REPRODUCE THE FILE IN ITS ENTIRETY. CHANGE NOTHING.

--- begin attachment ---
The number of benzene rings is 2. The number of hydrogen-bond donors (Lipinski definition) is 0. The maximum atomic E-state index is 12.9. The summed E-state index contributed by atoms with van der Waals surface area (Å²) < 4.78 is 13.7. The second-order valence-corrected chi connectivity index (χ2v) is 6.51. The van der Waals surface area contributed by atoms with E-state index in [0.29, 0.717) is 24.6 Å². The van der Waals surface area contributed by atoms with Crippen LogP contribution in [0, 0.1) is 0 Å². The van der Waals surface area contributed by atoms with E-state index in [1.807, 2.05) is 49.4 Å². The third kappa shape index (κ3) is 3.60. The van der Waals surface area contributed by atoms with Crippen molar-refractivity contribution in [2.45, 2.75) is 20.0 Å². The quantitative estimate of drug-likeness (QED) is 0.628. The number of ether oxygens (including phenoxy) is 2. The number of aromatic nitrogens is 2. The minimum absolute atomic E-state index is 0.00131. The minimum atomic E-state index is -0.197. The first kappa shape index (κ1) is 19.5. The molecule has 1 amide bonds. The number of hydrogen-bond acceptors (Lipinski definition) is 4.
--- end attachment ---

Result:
The number of benzene rings is 2. The number of hydrogen-bond donors (Lipinski definition) is 0. The maximum atomic E-state index is 12.9. The summed E-state index contributed by atoms with van der Waals surface area (Å²) < 4.78 is 13.7. The second-order valence-corrected chi connectivity index (χ2v) is 6.51. The van der Waals surface area contributed by atoms with E-state index in [0.29, 0.717) is 24.6 Å². The van der Waals surface area contributed by atoms with Crippen LogP contribution in [0, 0.1) is 0 Å². The van der Waals surface area contributed by atoms with E-state index in [1.807, 2.05) is 49.4 Å². The third kappa shape index (κ3) is 3.60. The van der Waals surface area contributed by atoms with Crippen molar-refractivity contribution in [2.45, 2.75) is 20.0 Å². The quantitative estimate of drug-likeness (QED) is 0.628. The number of ether oxygens (including phenoxy) is 2. The number of aromatic nitrogens is 2. The minimum absolute atomic E-state index is 0.00131. The minimum atomic E-state index is -0.197. The first kappa shape index (κ1) is 19.5. The molecule has 1 amide bonds. The number of hydrogen-bond acceptors (Lipinski definition) is 4.